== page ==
Mirroring. Mirroring is another commonly used approach to establish and enhance the relationship between the individual and the helping professional. Within the expressive arts therapies, it is generally described as the embodiment or reflection of an individual’s movement or non-verbal communications. The goal of mirroring is not only imitation of postures, facial expressions and gestures, but also includes attunement between the individual and practitioner. The brain’s mirror neuron system is believed to be at least one part of these experiences of attunement, empathy and mirroring. Mirroring is common to almost all expressive arts approaches, but in particular is relevant to dance/movement therapy because of the kinesthetic level of expression and interpersonal aspects involved in movement. For example, expressive arts therapy group sessions, including those for trauma survivors, often begin with a movement sequence or simple stretches, starting with having everyone reach up to the sky and down to the earth in a rhythmic manner. In art therapy, the practitioner may demonstrate specific art-based processes to encourage participants to mirror sensory or kinesthetic activities for the purpose of self-soothing or stimulating energy, depending on the needs of the individual or group.
Entrainment. Entrainment is often used to support self-regulation; this is also sometimes called rhythmic synchronization. Entrainment occurs when the rhythm of one experience synchronizes with the rhythm of another. For example, babies hear their first rhythm in utero when listening to their mothers’ heartbeats; the natural way to calm infants is to sway, rock or pat them to the rhythm of a resting heart rate. In expressive arts therapy approaches, heartbeat, motor activity and brain activity are sources of rhythm and can be influenced to fall into synchronous rhythms, not only by the therapist’s voice, but by introducing sensory experiences that reinforce resting heart rate (60 to 80 beats a minute) or slow down or energize individuals. In brief, one way to apply the use of music as entrainment is through its role as an auditory cue to enhance either experiences of calm or experiences of energy. Because hyperactivation and dissociation impact how individuals “keep the beat,” entrainment through one or more of the expressive arts can help redirect energy and attention toward more positive, self-empowered emotional states.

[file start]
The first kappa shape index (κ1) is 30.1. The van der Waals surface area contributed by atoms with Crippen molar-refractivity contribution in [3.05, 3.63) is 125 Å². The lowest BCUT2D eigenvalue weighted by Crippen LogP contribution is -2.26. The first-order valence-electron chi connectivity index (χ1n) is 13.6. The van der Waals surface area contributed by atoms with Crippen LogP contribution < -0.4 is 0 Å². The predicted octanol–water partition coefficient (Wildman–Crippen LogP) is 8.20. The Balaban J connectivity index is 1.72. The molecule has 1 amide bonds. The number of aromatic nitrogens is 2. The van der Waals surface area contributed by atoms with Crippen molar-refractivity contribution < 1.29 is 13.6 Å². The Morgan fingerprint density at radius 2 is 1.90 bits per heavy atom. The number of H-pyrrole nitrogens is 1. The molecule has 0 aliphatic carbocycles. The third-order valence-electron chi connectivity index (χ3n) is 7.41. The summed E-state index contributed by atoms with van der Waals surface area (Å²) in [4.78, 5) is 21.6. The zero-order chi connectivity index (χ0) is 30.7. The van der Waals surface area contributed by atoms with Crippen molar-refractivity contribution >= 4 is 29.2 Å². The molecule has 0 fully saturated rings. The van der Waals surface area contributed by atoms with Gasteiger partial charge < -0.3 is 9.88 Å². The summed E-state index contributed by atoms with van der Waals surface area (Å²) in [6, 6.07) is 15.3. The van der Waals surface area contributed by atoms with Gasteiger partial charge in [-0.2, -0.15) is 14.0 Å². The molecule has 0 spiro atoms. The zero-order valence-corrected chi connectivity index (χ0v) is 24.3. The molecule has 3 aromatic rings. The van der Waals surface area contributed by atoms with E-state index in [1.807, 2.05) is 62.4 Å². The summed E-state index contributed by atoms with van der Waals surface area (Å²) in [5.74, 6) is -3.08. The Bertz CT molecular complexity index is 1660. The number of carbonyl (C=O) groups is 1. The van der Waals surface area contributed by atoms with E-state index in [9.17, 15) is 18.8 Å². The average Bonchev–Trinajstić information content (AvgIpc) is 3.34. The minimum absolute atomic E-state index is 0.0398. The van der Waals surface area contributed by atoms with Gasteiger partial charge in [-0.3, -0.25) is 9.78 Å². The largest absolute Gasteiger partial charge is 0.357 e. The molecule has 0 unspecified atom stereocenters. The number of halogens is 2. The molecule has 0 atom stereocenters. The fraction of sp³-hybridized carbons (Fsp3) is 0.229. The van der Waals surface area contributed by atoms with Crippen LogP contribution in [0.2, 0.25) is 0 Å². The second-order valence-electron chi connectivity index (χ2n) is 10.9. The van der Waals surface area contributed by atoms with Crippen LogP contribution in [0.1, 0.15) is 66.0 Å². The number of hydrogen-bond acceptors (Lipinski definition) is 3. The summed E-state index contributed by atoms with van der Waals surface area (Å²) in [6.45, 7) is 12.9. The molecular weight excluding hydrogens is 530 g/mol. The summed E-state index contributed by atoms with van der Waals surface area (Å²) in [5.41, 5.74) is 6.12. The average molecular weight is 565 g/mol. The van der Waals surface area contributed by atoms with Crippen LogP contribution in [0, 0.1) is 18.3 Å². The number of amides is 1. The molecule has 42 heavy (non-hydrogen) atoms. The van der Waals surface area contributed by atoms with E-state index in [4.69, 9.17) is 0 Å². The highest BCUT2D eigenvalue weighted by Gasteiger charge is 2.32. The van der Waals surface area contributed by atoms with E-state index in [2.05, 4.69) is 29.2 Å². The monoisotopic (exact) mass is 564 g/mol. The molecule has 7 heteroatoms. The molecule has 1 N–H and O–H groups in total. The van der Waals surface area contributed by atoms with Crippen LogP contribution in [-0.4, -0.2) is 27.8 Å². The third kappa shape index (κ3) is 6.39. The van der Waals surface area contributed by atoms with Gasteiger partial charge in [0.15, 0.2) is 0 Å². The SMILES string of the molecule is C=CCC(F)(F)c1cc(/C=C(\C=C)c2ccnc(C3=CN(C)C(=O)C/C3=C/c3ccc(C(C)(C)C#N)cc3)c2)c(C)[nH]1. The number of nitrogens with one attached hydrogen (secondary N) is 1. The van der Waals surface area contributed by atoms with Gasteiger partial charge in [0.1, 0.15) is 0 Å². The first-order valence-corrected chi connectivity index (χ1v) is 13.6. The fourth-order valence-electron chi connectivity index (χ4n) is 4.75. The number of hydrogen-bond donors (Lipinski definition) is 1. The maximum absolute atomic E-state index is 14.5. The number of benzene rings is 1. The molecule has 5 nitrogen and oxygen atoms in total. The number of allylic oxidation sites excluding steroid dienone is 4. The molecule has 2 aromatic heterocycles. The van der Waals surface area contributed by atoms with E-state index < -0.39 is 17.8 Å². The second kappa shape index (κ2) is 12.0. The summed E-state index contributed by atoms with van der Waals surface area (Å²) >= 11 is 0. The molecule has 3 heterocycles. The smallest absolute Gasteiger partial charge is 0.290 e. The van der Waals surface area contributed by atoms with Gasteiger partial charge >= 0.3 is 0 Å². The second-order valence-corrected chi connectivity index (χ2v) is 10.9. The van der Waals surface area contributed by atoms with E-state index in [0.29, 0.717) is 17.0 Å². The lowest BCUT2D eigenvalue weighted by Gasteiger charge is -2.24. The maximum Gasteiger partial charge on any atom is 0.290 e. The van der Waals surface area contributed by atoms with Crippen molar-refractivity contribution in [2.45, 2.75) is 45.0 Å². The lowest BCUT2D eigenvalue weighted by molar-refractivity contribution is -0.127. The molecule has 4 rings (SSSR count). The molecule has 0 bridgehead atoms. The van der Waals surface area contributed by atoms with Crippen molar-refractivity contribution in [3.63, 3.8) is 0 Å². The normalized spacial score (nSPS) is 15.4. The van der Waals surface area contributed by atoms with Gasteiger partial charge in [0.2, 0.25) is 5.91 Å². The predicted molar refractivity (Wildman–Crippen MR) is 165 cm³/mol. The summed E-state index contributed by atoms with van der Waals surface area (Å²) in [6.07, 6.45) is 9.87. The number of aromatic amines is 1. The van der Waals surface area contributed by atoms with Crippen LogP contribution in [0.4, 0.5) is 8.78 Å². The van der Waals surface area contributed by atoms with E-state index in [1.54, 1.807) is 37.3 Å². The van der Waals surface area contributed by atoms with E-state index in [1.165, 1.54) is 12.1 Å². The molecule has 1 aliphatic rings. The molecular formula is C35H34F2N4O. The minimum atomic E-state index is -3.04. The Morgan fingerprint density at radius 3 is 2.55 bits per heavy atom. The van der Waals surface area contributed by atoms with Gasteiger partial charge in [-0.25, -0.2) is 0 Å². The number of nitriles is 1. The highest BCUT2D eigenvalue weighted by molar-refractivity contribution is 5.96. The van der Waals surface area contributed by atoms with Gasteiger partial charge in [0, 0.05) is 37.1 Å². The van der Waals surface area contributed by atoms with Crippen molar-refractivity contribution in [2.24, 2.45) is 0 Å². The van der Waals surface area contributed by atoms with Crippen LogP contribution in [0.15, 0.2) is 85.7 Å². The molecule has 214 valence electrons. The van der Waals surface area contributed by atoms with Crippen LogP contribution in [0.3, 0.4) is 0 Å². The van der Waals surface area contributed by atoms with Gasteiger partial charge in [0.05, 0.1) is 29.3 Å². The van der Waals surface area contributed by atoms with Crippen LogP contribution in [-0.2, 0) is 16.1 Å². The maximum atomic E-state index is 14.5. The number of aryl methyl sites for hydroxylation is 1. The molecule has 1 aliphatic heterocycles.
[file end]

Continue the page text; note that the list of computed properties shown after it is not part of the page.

These are just a few “basics” of expressive arts therapy that support self-regulation. At the core of all the approaches described above, sensory-based attunement to the relationship is the real foundation of not only self-regulation, but also reparation and healing. In other words, it is not just the arts expression that is the reparative agent in expressive arts therapy; it is the therapist who brings the knowledgeable and sensitive relational skills to support actual change and recovery.
Be well, and more excerpts from Trauma-Informed Expressive Arts Therapy are coming soon.
To cite this article:
Malchiodi, C. (2016). Expressive arts therapy and self-regulation. Retrieved at Psychology Today at https://www.psychologytoday.com/blog/arts-and-health/201603/expressive-a...